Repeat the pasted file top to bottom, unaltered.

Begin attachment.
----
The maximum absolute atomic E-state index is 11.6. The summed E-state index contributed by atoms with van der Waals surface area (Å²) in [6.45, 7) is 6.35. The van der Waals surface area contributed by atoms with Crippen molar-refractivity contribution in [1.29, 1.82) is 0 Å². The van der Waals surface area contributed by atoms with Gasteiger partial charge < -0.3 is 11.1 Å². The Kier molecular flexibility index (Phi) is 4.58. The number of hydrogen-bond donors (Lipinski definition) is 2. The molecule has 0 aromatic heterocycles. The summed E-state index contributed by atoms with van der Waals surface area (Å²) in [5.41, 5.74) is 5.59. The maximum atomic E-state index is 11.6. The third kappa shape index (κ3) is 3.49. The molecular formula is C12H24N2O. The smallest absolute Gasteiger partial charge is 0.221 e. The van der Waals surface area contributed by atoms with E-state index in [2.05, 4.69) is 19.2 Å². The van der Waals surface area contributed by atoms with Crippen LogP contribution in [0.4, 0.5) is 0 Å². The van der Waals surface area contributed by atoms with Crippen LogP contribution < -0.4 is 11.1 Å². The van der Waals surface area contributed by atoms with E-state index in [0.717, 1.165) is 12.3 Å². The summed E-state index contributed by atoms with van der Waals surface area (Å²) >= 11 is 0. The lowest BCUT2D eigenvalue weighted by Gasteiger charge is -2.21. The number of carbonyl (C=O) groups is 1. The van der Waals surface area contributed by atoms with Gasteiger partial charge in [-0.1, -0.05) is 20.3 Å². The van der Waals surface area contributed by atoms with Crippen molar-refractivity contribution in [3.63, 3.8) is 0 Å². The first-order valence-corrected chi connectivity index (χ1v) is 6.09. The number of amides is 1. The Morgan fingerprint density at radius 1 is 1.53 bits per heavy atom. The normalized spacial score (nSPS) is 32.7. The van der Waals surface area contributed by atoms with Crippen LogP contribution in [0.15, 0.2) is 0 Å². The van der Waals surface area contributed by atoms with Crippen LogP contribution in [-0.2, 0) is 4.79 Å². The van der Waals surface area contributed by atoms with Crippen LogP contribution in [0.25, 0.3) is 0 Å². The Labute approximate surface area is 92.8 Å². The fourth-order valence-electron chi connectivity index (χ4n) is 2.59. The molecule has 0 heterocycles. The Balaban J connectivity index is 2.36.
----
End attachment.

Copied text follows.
The maximum absolute atomic E-state index is 11.6. The summed E-state index contributed by atoms with van der Waals surface area (Å²) in [6.45, 7) is 6.35. The van der Waals surface area contributed by atoms with Crippen molar-refractivity contribution in [1.29, 1.82) is 0 Å². The van der Waals surface area contributed by atoms with Gasteiger partial charge < -0.3 is 11.1 Å². The Kier molecular flexibility index (Phi) is 4.58. The number of hydrogen-bond donors (Lipinski definition) is 2. The molecule has 0 aromatic heterocycles. The summed E-state index contributed by atoms with van der Waals surface area (Å²) in [5.41, 5.74) is 5.59. The maximum atomic E-state index is 11.6. The third kappa shape index (κ3) is 3.49. The molecular formula is C12H24N2O. The smallest absolute Gasteiger partial charge is 0.221 e. The van der Waals surface area contributed by atoms with E-state index in [2.05, 4.69) is 19.2 Å². The van der Waals surface area contributed by atoms with Crippen LogP contribution in [0.4, 0.5) is 0 Å². The van der Waals surface area contributed by atoms with Crippen LogP contribution < -0.4 is 11.1 Å². The van der Waals surface area contributed by atoms with E-state index in [0.717, 1.165) is 12.3 Å². The summed E-state index contributed by atoms with van der Waals surface area (Å²) >= 11 is 0. The lowest BCUT2D eigenvalue weighted by Gasteiger charge is -2.21. The number of carbonyl (C=O) groups is 1. The van der Waals surface area contributed by atoms with Gasteiger partial charge in [-0.1, -0.05) is 20.3 Å². The van der Waals surface area contributed by atoms with Crippen molar-refractivity contribution in [3.63, 3.8) is 0 Å². The first-order valence-corrected chi connectivity index (χ1v) is 6.09. The number of amides is 1. The Morgan fingerprint density at radius 1 is 1.53 bits per heavy atom. The normalized spacial score (nSPS) is 32.7. The van der Waals surface area contributed by atoms with Crippen LogP contribution in [0.15, 0.2) is 0 Å². The van der Waals surface area contributed by atoms with Crippen LogP contribution in [-0.2, 0) is 4.79 Å². The van der Waals surface area contributed by atoms with Crippen LogP contribution in [0.25, 0.3) is 0 Å². The Labute approximate surface area is 92.8 Å². The fourth-order valence-electron chi connectivity index (χ4n) is 2.59. The molecule has 0 heterocycles. The Balaban J connectivity index is 2.36.